Consumers won’t need to ask their ISP for a MAC code under new rules to make it easier to switch between broadband and home phone services.
By the end of 2014, your new broadband and phone provider (we’ll call them ISPs) will take care of the whole switching process, and you won’t need to contact your current provider.
Communications watchdog Ofcom hopes to take the hassle out of switching ISPs for the more than 2.8 million homeowners who decide to change every year.
Read Recombu Digital’s guides to switching broadband and TV providers“Under a Gaining Provider-led switching process, the incentives of the Gaining Provider and the consumer are aligned because both want the switch to be quick and easy,” said Ofcom’s Consumer Switching Review statement released today.
“This means that a timely and smooth switch is more likely to be accomplished, and consumer switching costs are minimised.
“The services involved are of vital importance to consumers. They spent an estimated £113.51 per month on communications services in 2012.”
It’s taken Ofcom three years to decide on the best way for consumers to switch ISPs, since its initial research and consultation in 2010.
This was followed by an industry working group into different options, and expert analysis of the costs and implications, then a second consultation 2012.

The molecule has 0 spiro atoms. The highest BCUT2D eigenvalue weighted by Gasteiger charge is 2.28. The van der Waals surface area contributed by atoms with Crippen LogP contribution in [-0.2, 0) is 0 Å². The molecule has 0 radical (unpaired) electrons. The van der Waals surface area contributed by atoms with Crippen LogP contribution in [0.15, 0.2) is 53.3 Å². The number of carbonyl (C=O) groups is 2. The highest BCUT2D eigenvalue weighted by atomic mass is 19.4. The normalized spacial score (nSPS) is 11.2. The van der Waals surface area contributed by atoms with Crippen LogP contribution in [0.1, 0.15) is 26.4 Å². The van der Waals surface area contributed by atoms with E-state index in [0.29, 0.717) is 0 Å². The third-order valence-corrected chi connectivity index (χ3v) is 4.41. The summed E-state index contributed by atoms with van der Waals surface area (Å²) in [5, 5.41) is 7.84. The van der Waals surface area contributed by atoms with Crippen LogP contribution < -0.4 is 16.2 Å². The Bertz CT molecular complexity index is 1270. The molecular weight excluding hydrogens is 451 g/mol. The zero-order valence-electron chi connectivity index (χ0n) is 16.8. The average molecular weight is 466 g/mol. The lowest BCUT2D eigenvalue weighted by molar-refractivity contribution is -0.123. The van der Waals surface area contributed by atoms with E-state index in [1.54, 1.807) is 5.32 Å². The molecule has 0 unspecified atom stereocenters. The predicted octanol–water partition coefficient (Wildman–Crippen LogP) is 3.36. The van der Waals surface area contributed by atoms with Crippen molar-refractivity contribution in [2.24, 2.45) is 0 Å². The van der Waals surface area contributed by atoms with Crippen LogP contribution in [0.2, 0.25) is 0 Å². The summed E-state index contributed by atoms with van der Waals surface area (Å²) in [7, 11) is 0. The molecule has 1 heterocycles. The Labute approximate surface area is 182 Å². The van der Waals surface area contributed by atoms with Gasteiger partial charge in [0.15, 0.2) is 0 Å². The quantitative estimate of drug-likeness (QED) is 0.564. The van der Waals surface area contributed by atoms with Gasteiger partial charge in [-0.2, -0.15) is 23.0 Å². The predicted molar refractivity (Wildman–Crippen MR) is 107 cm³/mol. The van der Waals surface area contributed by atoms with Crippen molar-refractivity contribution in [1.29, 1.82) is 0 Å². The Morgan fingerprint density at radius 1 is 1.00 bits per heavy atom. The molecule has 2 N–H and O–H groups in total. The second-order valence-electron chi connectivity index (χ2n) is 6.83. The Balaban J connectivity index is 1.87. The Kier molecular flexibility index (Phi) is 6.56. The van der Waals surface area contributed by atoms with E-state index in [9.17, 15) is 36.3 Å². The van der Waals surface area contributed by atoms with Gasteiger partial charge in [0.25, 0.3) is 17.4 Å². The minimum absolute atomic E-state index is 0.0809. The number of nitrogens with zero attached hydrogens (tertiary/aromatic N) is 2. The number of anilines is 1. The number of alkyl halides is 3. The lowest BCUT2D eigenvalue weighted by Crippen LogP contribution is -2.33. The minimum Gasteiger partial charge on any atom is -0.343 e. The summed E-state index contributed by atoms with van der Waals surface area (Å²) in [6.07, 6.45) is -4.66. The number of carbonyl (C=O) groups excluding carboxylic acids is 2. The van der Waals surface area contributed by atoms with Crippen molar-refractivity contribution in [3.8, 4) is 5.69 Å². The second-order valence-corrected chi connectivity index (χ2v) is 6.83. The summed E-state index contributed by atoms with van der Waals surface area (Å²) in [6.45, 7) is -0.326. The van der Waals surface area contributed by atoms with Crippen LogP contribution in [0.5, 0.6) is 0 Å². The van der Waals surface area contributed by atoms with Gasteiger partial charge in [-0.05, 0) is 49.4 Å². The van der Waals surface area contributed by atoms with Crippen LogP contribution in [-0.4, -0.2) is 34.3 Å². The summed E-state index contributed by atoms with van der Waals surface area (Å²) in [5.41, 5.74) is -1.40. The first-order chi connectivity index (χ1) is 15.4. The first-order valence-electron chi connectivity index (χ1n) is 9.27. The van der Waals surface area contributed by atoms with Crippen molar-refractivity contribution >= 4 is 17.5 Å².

Under the new switching process, your new ISP will have to show you agreed to switch providers, and both your old and new ISPs will have to provide a confirmation of the switch by email or post.
Your old ISP will also have to detail the implications of switching, such as early termination charges and losing other benefits such as smartphone apps or free WiFi.
Both ISPs will also have to work together to minimise the loss of broadband and phone services when switching, which currently happens to one in five users.
There will also be special procedures for consumers who switch broadband providers when they switch homes – where one in three will suffer a loss of services, and 118,700 households per year find the wrong line has been switched.
Your new ISP will only be able to start the switching process if they have an exact match for your phone line and address.
Both ISPs and BT Openreach will have to improve their record-keeping and databases to make the new system work reliably, particularly with new services using fibre-optic broadband.
Openreach, which operates the fibre and copper network on which most UK ISPs run their services, hasn’t built the new services to be compatible with ISP-switching processes for the old ones.
The industry, consumer groups and consumers have until October 2, 2013, to give Ofcom their opinions on its proposals, with a final statement on how to go ahead expected in early 2014.
TalkTalk gave a thumbs-up to the proposals: “We have long argued the switching process is unnecessarily complicated, therefore we welcome Ofcom’s announcement. A simpler, single switching process is vital for a more competitive market providing better value and choice for consumers.”
Cover image: basykes/Flickr